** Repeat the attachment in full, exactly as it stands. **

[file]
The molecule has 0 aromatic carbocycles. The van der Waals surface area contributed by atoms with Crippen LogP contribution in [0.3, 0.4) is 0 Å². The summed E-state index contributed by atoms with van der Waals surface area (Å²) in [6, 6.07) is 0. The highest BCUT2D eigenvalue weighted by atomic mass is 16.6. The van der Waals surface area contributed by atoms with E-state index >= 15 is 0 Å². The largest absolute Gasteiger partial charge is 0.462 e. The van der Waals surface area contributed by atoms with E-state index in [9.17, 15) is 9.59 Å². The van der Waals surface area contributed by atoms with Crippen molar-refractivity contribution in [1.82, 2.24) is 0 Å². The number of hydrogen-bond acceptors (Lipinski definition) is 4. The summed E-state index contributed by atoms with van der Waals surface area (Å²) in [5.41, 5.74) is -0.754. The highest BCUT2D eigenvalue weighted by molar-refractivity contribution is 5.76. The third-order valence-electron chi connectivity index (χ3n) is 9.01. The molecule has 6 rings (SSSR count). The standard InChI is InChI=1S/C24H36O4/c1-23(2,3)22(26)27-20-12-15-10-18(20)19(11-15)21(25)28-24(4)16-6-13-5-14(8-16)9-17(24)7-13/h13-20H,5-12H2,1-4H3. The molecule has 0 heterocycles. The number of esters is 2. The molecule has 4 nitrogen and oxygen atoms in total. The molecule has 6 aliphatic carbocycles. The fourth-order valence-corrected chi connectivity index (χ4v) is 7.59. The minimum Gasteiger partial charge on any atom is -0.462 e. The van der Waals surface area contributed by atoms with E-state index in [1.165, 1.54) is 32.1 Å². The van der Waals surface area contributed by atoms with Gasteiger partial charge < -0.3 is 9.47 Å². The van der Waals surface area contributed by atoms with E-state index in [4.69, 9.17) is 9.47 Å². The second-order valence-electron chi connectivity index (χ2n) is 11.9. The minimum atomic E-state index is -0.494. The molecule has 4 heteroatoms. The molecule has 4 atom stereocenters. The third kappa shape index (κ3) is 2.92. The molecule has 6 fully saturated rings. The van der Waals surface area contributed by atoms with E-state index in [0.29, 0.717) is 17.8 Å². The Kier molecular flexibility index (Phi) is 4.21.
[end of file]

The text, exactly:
The molecule has 0 aromatic carbocycles. The van der Waals surface area contributed by atoms with Crippen LogP contribution in [0.3, 0.4) is 0 Å². The summed E-state index contributed by atoms with van der Waals surface area (Å²) in [6, 6.07) is 0. The highest BCUT2D eigenvalue weighted by atomic mass is 16.6. The van der Waals surface area contributed by atoms with E-state index >= 15 is 0 Å². The largest absolute Gasteiger partial charge is 0.462 e. The van der Waals surface area contributed by atoms with E-state index in [9.17, 15) is 9.59 Å². The van der Waals surface area contributed by atoms with Crippen molar-refractivity contribution in [1.82, 2.24) is 0 Å². The number of hydrogen-bond acceptors (Lipinski definition) is 4. The summed E-state index contributed by atoms with van der Waals surface area (Å²) in [5.41, 5.74) is -0.754. The highest BCUT2D eigenvalue weighted by molar-refractivity contribution is 5.76. The third-order valence-electron chi connectivity index (χ3n) is 9.01. The molecule has 6 rings (SSSR count). The standard InChI is InChI=1S/C24H36O4/c1-23(2,3)22(26)27-20-12-15-10-18(20)19(11-15)21(25)28-24(4)16-6-13-5-14(8-16)9-17(24)7-13/h13-20H,5-12H2,1-4H3. The molecule has 0 heterocycles. The number of esters is 2. The molecule has 4 nitrogen and oxygen atoms in total. The molecule has 6 aliphatic carbocycles. The fourth-order valence-corrected chi connectivity index (χ4v) is 7.59. The minimum Gasteiger partial charge on any atom is -0.462 e. The van der Waals surface area contributed by atoms with E-state index in [1.165, 1.54) is 32.1 Å². The van der Waals surface area contributed by atoms with Gasteiger partial charge < -0.3 is 9.47 Å². The van der Waals surface area contributed by atoms with E-state index in [4.69, 9.17) is 9.47 Å². The second-order valence-electron chi connectivity index (χ2n) is 11.9. The minimum atomic E-state index is -0.494. The molecule has 4 heteroatoms. The molecule has 4 atom stereocenters. The third kappa shape index (κ3) is 2.92. The molecule has 6 fully saturated rings. The van der Waals surface area contributed by atoms with E-state index in [0.29, 0.717) is 17.8 Å². The Kier molecular flexibility index (Phi) is 4.21.